#Eurosphere agenda: Massive anti-corruption protests in Romania continues…

Romania leaders under growing pressure amid protests

A new decree to free officials jailed for corruption has sparked outrage across Romania.

Romania protests continue against government ‘thieves’

Aljazeera.com3 hours ago
“I do not want to divide Romania,” a pale and tired-looking Grindeanu said in a televised address, sparking cheers and celebrations late into .
“I won’t have to tell him his father was a coward,” business minister Florin Jianu said of his young son, as tens of thousands marched against a law that would protect corrupt officials.
Parents explain why they have brought their children to anti-government protests in Bucharest.
Bucharest is currently experiencing its largest demonstrations for the past 26 years. On Thursday evening almost 90,000 people once more marched against the government’s controversial decrees. The measures, which are viewed as a bitter setback for the fight against corruption, would among other things ease punishment for corrupt officials. The government hadn’t reckoned with such a mass mobilisation, commentators agree.
The country’s PM says the decree decriminalising some corruption offences is to be repealed.

The staff of Népszabadság. Used with permission from “Népszabi” editorial team Facebook page.

A Hungarian court has ruled that the sudden closure of leading opposition daily Népszabadság last October was illegal, because its owners should have consulted with the employee committee in a bid to keep publishing and avoid laying off all its staff.

Trump executive order: Million sign petition to stop UK visit

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The Social Democrats hope he can unseat Chancellor Merkel in September’s election.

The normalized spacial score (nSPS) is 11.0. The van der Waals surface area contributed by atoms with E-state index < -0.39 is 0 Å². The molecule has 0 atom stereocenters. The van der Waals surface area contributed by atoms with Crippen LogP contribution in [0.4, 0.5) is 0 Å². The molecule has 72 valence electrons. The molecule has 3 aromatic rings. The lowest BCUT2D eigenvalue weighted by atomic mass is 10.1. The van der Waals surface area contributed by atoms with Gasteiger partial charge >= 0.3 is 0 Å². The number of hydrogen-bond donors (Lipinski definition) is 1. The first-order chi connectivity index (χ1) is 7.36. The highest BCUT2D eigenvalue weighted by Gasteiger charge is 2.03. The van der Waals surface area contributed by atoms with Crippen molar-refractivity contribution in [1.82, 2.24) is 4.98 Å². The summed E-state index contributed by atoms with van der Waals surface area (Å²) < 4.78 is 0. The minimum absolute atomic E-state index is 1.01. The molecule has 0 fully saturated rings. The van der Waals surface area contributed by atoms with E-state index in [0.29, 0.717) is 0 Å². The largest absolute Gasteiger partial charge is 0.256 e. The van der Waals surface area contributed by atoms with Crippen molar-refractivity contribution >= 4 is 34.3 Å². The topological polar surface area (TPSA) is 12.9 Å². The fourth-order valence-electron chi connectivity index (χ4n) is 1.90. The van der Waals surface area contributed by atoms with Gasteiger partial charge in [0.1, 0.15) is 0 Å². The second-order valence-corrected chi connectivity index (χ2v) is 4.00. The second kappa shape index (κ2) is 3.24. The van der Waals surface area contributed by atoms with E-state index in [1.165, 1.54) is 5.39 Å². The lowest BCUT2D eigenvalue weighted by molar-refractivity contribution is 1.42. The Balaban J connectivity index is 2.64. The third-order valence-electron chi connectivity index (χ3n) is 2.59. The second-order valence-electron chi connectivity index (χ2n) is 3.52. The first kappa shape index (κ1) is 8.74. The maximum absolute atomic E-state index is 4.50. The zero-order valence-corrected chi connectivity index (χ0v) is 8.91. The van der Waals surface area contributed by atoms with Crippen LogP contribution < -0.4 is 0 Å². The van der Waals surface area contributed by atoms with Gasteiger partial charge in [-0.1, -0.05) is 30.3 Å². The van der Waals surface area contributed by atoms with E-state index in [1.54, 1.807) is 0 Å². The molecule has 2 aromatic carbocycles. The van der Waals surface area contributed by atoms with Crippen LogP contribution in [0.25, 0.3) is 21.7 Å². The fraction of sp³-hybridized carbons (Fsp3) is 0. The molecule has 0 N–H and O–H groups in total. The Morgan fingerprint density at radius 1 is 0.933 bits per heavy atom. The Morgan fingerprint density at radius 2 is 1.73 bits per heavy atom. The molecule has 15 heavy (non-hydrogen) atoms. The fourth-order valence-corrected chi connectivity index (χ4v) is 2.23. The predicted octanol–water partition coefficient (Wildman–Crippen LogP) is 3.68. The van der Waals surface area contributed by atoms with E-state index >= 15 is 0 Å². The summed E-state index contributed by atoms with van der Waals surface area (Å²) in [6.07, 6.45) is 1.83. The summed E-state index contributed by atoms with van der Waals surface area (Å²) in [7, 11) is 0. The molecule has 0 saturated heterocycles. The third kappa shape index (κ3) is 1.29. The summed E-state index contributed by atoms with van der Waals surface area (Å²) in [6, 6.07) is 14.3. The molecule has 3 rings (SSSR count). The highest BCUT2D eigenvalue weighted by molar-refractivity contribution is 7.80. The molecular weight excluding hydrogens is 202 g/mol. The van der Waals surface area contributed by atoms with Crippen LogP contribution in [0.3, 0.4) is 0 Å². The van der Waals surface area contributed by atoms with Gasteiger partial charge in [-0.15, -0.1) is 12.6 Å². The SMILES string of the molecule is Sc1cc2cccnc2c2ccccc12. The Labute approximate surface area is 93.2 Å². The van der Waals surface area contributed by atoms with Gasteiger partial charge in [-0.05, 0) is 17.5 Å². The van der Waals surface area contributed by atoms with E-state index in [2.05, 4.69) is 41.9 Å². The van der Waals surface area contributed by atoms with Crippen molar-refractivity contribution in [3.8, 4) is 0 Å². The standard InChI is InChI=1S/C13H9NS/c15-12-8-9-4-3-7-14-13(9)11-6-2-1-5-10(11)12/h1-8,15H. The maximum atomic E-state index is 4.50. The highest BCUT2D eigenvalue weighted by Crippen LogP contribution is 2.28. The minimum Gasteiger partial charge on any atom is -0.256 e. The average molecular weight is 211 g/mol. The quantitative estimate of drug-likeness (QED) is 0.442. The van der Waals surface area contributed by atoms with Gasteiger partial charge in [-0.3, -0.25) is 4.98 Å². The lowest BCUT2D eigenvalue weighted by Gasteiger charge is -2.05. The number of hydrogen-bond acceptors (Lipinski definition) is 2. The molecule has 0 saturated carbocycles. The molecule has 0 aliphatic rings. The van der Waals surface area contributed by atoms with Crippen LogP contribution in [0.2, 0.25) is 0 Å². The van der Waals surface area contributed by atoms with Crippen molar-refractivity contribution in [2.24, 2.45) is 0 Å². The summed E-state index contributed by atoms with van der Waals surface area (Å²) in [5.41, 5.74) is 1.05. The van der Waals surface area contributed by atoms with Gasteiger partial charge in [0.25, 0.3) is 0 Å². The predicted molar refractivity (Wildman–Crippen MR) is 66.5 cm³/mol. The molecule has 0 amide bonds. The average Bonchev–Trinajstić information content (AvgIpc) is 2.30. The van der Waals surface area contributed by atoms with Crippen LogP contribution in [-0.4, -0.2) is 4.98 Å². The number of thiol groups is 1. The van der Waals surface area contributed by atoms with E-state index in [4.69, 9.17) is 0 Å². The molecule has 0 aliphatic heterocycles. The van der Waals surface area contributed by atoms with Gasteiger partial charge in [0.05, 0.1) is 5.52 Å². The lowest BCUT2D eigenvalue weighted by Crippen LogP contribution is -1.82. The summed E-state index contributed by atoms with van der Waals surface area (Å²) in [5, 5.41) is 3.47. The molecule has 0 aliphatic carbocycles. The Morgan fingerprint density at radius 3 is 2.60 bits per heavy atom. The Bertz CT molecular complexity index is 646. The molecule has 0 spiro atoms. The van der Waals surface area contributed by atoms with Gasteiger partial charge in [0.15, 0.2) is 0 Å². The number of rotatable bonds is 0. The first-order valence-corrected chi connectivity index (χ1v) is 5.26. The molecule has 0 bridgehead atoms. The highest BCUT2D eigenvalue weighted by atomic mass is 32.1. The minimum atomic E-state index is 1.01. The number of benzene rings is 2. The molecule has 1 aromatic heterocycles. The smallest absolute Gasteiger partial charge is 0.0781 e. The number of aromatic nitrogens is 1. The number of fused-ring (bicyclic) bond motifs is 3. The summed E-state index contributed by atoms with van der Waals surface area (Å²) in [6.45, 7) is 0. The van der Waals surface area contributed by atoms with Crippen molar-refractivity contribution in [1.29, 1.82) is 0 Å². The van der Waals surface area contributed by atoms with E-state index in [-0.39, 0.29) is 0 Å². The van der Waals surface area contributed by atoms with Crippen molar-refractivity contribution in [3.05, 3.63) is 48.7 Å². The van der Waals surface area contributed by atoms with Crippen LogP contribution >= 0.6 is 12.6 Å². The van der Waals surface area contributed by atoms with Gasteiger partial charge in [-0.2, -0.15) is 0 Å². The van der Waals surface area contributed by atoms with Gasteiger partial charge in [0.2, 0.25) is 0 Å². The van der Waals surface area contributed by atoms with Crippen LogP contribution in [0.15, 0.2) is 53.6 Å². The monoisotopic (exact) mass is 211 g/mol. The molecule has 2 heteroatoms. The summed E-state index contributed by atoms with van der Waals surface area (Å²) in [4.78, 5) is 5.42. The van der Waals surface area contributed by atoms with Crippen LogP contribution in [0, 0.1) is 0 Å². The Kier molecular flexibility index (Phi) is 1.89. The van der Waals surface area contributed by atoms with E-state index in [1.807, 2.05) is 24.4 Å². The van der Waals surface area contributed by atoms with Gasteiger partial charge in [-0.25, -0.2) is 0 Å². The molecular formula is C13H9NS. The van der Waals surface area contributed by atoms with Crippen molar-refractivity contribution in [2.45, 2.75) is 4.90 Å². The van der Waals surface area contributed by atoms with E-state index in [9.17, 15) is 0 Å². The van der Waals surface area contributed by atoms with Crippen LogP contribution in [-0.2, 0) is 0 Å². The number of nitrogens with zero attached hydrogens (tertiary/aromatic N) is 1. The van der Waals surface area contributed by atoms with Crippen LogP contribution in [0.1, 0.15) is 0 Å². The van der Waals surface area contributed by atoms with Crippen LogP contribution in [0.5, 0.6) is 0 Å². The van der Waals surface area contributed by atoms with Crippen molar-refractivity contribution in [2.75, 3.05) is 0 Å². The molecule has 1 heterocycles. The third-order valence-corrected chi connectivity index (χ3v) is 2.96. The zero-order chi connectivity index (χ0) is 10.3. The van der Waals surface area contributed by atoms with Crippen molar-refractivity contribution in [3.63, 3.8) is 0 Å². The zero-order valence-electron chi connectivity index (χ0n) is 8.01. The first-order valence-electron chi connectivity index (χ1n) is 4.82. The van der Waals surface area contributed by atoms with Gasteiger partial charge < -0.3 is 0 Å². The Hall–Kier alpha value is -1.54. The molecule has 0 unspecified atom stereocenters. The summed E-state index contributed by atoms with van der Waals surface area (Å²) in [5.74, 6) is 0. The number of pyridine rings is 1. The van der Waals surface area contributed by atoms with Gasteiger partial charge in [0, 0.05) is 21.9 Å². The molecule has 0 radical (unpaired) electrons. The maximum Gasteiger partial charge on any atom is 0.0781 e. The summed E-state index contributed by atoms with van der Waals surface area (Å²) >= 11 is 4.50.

The SPD officially designated Martin Schulz as its candidate against Angela Merkel in Germany’s parliamentary elections. Recent polls show that Schulz is gaining support for his party, which has jumped up three points to 24 percent. The polls also show that if the chancellor were directly elected to office the ex-president of the European Parliament would garner 41 percent of the vote – as much as Merkel. This prompts the press to re-examine Schulz’s chances of success.

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At their meeting in Washington US President Donald Trump and British Prime Minister Theresa May stressed the common ground between their countries. Trump announced that the Brexit will be “fantastic”, while May emphasised the importance of a bilateral trade agreement. Commentators warn that the British PM’s visit should sound alarm bells for the EU.
In the same week that GCHQ chief Robert Hannigan stepped down and the man responsible for the 2014 ‘Celebgate’ nude photo hack was jailed, a mobile phone insurance firm released findings of their research into internet privacy. The survey, which was given to British adults across the country, found that internet privacy is “very important” to one in every three people, and 15% describe their feelings as being “worried” about personal device surveillance and tracking.

Merkel leads EU revolt on Trump’s Muslim ban

European capitals unsure how Trump’s anti-Muslim travel ban to affect EU nationals, reminded US of Geneva Convention values.

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